It is a little louder if you opt for the Power driving mode (as opposed to Normal or Eco), but that's to be expected, as it favours throttle response, and it came as a bit of a shock that this Prius is actually quite fun to drive. Now, I'm talking relatively here. The steering, though direct enough, is quite lifeless and the brake pedal still has a strange feel, but it all works well. It's the way the Prius clings on through a sequence of corners, crisply changes direction and soaks up bad roads with exceptionally good damping that really impresses. These are not things I've ever said about any other Prius and it's all down to a new directive from above to make the hybrid model more fun to drive.

To that end, the new Prius adopts a completely new chassis and there's been a lot of emphasis on a low centre of gravity, 25mm lower to be exact. It's thanks to the new 'Toyota New Global Architecture' (TNGA), which will be adopted by other models in time. There's also new rear suspension, using a double wishbone design, while the whole body structure is claimed to be 60 per cent more rigid - to the benefit of handling and comfort, as it allows the suspension to work more effectively at all times.

Complementing all those chassis changes is a new set of front seats, situating the driver a full 55mm lower than before. It's noticeable too, making the Prius feel (and I know this sounds odd) sporty - yet there's a great view out through a low-set windscreen. The rest of the cabin is of high quality and there's plenty of space in all seats plus useful oddments storage and a 502-litre boot. The dashboard and instrumentation may come as a shock to a buyer coming from a conventional car, but it all works well and takes very little time to get used to. The only aspect of it I didn't like was the shiny white plastic trim, but I will concede that it's of high quality and that's down to personal taste.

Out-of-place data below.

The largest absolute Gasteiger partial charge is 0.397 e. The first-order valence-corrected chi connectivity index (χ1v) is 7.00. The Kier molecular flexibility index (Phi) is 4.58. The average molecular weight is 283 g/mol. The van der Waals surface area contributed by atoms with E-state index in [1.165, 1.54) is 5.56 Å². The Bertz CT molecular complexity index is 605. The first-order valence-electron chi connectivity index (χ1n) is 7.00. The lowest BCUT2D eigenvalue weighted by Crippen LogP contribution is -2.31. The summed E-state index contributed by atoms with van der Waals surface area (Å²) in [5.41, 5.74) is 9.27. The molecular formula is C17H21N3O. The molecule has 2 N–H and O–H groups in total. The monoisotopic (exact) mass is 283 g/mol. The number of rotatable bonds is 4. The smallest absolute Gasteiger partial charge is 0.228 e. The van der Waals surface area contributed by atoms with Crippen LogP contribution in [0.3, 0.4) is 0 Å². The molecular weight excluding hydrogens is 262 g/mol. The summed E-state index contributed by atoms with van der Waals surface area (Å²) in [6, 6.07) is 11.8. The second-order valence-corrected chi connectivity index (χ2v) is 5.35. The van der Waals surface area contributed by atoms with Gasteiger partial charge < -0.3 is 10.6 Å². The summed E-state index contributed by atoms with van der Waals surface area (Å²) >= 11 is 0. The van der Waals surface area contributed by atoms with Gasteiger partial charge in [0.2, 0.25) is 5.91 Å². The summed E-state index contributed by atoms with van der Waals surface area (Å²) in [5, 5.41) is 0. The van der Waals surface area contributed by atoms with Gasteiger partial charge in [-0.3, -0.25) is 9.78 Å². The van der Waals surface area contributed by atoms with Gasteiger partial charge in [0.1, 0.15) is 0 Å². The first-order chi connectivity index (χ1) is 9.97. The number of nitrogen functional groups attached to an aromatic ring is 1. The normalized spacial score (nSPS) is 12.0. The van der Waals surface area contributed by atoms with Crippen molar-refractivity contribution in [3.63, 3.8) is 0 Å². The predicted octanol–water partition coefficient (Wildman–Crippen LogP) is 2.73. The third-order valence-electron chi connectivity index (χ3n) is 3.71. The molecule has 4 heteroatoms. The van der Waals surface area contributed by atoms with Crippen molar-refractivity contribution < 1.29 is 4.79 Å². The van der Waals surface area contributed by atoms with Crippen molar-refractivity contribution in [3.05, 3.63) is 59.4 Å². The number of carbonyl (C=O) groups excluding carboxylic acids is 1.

As is, let's face it, the exterior of the Toyota Prius; it's a strange looking car, more like something you'd expect to see on a motor show stand predicting the future of motoring than parked up outside Aldi with a boot full of shopping. But this may well be the future and for once it doesn't fill me with dread, even if a petrol-electric powertrain is still not as economical as a diesel one on a long journey. If you've always shunned the idea of a hybrid in favour of diesel, perhaps it's finally time to give it another go. The new Prius certainly deserves it.


Tech Specs

Model testedToyota Prius Luxury
Pricingstarts at €31,450; as tested €33,550
Engine1.8-litre four-cylinder petrol engine and electric motors hybrid
TransmissionCVT automatic, front-wheel drive
Body stylefive-door hatchback
CO2 emissions76g/km (Band A1, €170 per annum)
Combined economy85.6mpg (3.3 litres/100km)
Top speed180km/h
0-100km/h10.6 seconds
Power122hp system maximum
Torque163Nm system maximum
Boot space501- to 1,633 litres
EuroNCAP ratingnot yet tested
Rivals to the Prius